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Monday, January 23, 2012

The Last Unicorn, by Peter S. Beagle

I recently re-read The Last Unicorn, by Peter S. Beagle. According to the Wikipedia article on the book, it has been translated into twenty or more languages, and sold over five million copies.

What's the attraction? I don't want to give away too much of the plot, but the good guys (and girls and unicorns) win. And that some of the good guys are flawed characters. Hardly a surprise. Here's a pretty good description: "During the meal Schmendrick told stories of his life as an errant enchanter, filling it with kings and dragons and noble ladies. He was not lying, merely arranging events more sensibly . . ." Peter S. Beagle, The Last Unicorn. (New York: Penguin, 1991, p. 47)

"Whatever can die is beautiful -- more beautiful than a unicorn, who lives forever, and is the most beautiful creature in the world . . ." ( p.108.)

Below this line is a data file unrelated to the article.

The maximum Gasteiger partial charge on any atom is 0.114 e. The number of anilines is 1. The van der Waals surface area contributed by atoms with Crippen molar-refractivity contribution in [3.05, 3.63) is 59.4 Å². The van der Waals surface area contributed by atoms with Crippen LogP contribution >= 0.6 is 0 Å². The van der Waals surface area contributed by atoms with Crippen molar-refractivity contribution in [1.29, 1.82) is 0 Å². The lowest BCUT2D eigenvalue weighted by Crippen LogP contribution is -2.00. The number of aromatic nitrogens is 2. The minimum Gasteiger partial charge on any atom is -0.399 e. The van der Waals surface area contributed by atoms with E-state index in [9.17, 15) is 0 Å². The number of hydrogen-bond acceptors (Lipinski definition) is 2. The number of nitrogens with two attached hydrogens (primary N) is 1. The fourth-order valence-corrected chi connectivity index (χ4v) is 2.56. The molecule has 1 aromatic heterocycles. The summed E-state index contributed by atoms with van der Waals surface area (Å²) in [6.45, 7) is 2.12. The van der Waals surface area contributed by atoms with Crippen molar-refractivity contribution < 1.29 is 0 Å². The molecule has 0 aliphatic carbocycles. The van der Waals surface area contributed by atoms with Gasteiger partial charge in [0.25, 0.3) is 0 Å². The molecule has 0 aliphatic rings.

The title comes from the situation of the unicorns. They are immortal, or nearly so. All of them have disappeared, into the sea, out past the castle of King Haggard. Haggard's magical red bull, an enormous beast, has chased them there, and keeps them.

Schmendrick is one of the good guys, and the main character. He is a mediocre wizard, at best, except for two occasions, central to the plot, when he tells his magic to go ahead and do whatever it needs to, without direction. The results are not what anyone was expecting, in either case. Molly Grue is another important character. She has been partner to a man who is in charge of some forest knaves, who rob, and act as pale imitations of the mythical Robin Hood. They know that they are imitations.

The book has some beautiful scenes, some amazing symbols (including mythical beings), magic, a unicorn, and a plot which surprised me more than once. If you haven't read The Last Unicorn, and fantastic literature (with no vampires) holds an attraction for you, you should read it. Thanks for reading this.

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